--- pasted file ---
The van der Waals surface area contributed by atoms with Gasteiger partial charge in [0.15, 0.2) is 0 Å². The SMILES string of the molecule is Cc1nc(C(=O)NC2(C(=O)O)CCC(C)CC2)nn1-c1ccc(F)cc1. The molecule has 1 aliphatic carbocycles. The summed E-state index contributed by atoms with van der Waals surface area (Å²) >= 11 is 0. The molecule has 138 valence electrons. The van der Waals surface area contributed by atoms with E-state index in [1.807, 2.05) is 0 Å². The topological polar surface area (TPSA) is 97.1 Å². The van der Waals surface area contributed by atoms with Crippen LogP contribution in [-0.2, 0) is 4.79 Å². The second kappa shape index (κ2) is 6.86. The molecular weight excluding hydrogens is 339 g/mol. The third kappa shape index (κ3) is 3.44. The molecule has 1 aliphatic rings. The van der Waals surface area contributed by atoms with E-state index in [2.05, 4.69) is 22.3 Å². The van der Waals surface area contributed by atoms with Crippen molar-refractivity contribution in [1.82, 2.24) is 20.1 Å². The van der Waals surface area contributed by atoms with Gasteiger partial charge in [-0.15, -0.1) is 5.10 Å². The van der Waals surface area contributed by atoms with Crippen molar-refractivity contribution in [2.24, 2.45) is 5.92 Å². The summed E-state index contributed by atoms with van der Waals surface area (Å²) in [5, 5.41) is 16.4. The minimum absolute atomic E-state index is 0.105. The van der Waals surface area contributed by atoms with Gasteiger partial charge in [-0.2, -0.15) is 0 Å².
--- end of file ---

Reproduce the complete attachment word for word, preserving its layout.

The van der Waals surface area contributed by atoms with Gasteiger partial charge in [0.15, 0.2) is 0 Å². The SMILES string of the molecule is Cc1nc(C(=O)NC2(C(=O)O)CCC(C)CC2)nn1-c1ccc(F)cc1. The molecule has 1 aliphatic carbocycles. The summed E-state index contributed by atoms with van der Waals surface area (Å²) >= 11 is 0. The molecule has 138 valence electrons. The van der Waals surface area contributed by atoms with E-state index in [1.807, 2.05) is 0 Å². The topological polar surface area (TPSA) is 97.1 Å². The van der Waals surface area contributed by atoms with Crippen LogP contribution in [-0.2, 0) is 4.79 Å². The second kappa shape index (κ2) is 6.86. The molecular weight excluding hydrogens is 339 g/mol. The third kappa shape index (κ3) is 3.44. The molecule has 1 aliphatic rings. The van der Waals surface area contributed by atoms with E-state index in [2.05, 4.69) is 22.3 Å². The van der Waals surface area contributed by atoms with Crippen molar-refractivity contribution in [1.82, 2.24) is 20.1 Å². The van der Waals surface area contributed by atoms with Gasteiger partial charge in [-0.15, -0.1) is 5.10 Å². The van der Waals surface area contributed by atoms with Crippen molar-refractivity contribution in [2.24, 2.45) is 5.92 Å². The summed E-state index contributed by atoms with van der Waals surface area (Å²) in [5, 5.41) is 16.4. The minimum absolute atomic E-state index is 0.105. The van der Waals surface area contributed by atoms with Gasteiger partial charge in [-0.2, -0.15) is 0 Å².